Software Components NOT Removed from Servers

left over partsWhile installing and configuring some new software on my Windows server, I noticed that the IT department forgot to remove some previous software components from my server.

I remember seeing the notice that the software was being uninstalled and replaced by another package.

I could have removed the left over components myself (I am admin on the server), but I wanted to see if they would ever be removed. Did the Windows server team forget about this, or did the team not concern itself with such things? Maybe the procedures don’t include a process to ensure all components are removed.

I waited about 2 months, but the components were not removed.

Previously Noted

This event reminded me of something I wrote about 2 years ago: A Sneaky Way to Analyze IT Controls. In that post, I noted that one of the best ways to understand how a company’s IT controls work (or don’t) is to place yourself in the computing path.

In other words, own and use some of the infrastructure components around which the controls operate: servers, firewall rules, system IDs, etc. See the post for more info.

What was the Problem?

So what did I find left over on my server?

Some scheduled tasks were still running in Task Scheduler that should have been removed when a previous application (installed and managed by the Windows Server team) was uninstalled.

The risk of this situation depends on the original application that was installed, and the possible attack surface that these scheduled tasks, which were still running, presented. This particular application was a security app, which concerned me on multiple levels.

I always like to ask, “What’s the risk?” (my favorite question) and think through the possibilities.

First, being a security app means that if an attacker was targeting my server, this app would probably get the most attention, as it would probably needed to be dealt with as part of the attack.

Second, since some pieces were left behind, could they be exploited? In my particular case, it didn’t look like it.

Third, most uninstall routines should take care of things like scheduled tasks, IF the application installed those tasks in the first place. The fact they were left behind made me wonder if the IT team added a script to the install routine to create these scheduled tasks. (This was a popular security package that I would expect to clean itself up properly during install.)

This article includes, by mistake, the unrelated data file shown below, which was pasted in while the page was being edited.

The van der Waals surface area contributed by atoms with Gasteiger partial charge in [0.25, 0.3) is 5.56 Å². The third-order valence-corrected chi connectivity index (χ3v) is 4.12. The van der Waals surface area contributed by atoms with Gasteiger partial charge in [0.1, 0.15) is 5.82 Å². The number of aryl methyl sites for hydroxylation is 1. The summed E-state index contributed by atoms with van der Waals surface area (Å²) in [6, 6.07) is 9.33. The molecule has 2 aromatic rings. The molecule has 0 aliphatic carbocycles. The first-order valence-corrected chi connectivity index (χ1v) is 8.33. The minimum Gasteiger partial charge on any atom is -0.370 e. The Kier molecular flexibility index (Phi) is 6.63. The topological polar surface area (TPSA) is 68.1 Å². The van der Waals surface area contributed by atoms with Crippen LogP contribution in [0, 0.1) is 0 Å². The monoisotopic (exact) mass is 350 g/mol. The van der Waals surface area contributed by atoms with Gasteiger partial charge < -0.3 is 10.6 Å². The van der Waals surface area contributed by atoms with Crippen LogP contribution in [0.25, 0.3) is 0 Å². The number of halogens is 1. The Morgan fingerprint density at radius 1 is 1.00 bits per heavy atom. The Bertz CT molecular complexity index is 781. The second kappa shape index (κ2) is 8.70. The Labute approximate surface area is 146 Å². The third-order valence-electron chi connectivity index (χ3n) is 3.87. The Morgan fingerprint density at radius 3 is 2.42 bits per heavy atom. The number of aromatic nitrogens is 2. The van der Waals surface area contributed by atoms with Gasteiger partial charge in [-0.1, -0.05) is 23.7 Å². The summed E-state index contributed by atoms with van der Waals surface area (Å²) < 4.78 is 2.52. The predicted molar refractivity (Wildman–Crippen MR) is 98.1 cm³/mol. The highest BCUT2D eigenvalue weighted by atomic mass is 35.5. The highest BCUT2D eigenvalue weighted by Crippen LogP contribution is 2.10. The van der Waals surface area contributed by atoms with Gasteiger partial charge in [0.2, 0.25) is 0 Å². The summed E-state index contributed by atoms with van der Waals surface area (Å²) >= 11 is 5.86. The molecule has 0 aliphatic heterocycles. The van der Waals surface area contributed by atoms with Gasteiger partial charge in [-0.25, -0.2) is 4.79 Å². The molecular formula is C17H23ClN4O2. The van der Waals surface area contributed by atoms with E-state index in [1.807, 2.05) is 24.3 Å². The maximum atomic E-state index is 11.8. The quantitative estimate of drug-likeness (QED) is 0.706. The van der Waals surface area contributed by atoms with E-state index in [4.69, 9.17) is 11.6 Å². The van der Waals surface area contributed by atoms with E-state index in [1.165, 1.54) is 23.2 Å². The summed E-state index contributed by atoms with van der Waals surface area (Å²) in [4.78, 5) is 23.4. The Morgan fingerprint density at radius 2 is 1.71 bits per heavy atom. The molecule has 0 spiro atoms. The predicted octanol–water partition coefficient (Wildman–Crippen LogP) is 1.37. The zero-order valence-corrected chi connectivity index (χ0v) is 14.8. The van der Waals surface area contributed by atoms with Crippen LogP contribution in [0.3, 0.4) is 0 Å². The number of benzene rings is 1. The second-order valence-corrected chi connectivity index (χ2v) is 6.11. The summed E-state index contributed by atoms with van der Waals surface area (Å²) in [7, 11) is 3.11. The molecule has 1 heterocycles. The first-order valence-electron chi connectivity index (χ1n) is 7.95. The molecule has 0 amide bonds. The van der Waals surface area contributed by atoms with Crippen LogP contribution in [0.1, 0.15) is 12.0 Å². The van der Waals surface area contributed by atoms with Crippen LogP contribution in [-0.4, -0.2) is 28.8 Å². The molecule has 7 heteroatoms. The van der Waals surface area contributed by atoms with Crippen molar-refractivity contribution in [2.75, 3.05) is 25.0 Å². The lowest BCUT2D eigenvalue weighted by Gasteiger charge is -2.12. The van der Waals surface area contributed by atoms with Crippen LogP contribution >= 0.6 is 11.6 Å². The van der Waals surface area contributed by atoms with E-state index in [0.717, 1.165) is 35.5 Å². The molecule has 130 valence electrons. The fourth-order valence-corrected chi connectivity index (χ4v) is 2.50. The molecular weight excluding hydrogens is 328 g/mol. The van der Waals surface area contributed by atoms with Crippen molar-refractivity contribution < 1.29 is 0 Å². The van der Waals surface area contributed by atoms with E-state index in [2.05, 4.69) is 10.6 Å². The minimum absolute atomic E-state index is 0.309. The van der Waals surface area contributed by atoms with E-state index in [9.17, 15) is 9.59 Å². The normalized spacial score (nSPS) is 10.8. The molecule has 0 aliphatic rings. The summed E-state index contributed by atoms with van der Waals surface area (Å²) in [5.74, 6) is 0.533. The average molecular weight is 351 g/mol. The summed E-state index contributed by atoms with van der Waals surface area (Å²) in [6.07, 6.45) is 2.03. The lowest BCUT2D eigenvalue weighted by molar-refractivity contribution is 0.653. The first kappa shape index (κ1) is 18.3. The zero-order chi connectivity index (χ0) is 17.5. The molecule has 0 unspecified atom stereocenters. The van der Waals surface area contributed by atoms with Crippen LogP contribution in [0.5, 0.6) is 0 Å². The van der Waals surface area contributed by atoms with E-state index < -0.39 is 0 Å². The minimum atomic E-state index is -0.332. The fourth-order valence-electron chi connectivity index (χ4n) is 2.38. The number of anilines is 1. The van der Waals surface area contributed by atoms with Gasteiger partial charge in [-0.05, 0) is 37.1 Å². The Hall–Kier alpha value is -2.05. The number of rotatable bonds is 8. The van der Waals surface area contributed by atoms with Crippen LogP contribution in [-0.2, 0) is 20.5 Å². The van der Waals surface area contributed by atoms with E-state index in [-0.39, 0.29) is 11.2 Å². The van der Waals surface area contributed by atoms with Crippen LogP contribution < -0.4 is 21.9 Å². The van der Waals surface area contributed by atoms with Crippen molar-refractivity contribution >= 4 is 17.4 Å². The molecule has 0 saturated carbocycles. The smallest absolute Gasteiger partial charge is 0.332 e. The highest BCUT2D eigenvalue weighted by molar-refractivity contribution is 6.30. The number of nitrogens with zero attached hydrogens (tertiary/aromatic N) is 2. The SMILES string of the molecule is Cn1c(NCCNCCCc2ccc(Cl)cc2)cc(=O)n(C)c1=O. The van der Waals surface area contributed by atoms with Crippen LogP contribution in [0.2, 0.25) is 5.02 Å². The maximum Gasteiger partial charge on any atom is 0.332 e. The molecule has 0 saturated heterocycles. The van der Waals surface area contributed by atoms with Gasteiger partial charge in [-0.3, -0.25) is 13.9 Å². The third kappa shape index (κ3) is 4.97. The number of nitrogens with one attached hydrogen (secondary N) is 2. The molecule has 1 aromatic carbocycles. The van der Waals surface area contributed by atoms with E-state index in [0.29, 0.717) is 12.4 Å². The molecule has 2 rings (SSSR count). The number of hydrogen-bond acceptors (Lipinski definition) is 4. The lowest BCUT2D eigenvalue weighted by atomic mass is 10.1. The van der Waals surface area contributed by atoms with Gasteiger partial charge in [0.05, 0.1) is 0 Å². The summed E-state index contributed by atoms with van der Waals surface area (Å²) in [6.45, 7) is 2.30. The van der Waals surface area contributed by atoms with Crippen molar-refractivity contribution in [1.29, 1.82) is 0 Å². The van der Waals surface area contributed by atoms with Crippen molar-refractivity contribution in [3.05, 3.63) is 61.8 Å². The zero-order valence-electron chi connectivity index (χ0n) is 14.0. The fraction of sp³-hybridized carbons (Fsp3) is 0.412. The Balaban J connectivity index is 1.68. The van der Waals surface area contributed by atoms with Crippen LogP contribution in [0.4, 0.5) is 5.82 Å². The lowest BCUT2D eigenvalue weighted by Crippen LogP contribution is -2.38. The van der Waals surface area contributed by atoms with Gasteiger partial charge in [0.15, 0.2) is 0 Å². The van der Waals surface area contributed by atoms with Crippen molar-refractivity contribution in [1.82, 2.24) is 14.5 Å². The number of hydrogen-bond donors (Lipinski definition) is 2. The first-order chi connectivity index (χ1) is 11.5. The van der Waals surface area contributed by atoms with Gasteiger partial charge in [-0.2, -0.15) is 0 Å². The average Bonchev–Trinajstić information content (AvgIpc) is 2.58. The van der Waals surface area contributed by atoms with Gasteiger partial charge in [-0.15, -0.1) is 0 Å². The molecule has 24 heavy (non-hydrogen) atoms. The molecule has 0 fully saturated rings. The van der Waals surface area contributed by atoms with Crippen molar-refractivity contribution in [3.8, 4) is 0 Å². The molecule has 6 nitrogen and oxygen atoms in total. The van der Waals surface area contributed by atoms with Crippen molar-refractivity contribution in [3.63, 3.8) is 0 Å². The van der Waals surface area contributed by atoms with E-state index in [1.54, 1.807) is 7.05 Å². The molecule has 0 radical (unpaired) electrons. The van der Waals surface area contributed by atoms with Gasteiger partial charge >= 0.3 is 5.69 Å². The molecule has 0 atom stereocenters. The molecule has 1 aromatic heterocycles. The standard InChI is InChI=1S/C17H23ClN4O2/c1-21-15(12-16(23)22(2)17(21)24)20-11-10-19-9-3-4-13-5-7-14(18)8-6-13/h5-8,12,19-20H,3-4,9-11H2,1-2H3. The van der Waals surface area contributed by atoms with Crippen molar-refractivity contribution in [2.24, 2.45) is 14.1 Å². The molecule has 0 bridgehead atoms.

In my mind, if that was true (that someone internally wrote this script), then a higher chance of that script having a flaw or working incorrectly exists; that means the scheduled tasks could be malicious or ineffective. Not likely, but certainly possible. Maybe the uninstall job just didn’t run to completion (not a better alternative).

Fourth, if the IT team uninstalls security apps without removing everything, that makes me wonder how careful they are installing/uninstalling other apps. My neck hairs are tingling way too much at this point.

Fifth, this app was deployed to all if not almost all Windows servers in the environment (more on this later). Some servers run all kinds of apps that may interact with this app or its leftovers, meaning you never know what problem A plus problem B on a server will produce.

Sixth, at the very least, these scheduled tasks were chewing up CPU cycles across thousands of servers, and nobody evidently knew or cared. The load might be noticeable for a server that is 5 years old that had 10 apps uninstalled and various pieces were left behind.

Now, I’ll be the first to admit that I might be pushing the risk boundaries a bit, and several dominos would have to line up before they starting falling with a loud clatter. But isn’t that how vulnerabilities work?

If you have enough, you’re going to find that eventually a problem will occur.

Taking Action

Again, I could have fixed the problem on my server myself, but instead did 2 things which were a lot more useful and fun:

  1. Sent an email to the Windows server team explaining what I found, and asked the team to uninstall the scheduled tasks on my server, and consider whether other servers had the same issue.
  2. Sent an email to the IT audit manager who sets the audit schedule for the next reporting period so that she would consider whether testing this would be appropriate.

Response

About 6 weeks after I sent the emails, I got a notice (sent to all Windows server owners, like myself) that these scheduled tasks were being uninstalled by IT. So that’s how I know the problem existed across the enterprise.

And sure enough, the tasks were removed. At least from my server.

Never heard from the IT audit manager. Time to follow up, but I doubt it goes on the audit radar.

Last Thoughts

I find all kinds of risks just by being alert, thinking critically about the situation, and asking, “Could this have an impact across the enterprise?” (my second favorite question).

And unlike this person, I then poke the bear.

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Filed under Audit, Case Files, Security, Security Scout, Technology

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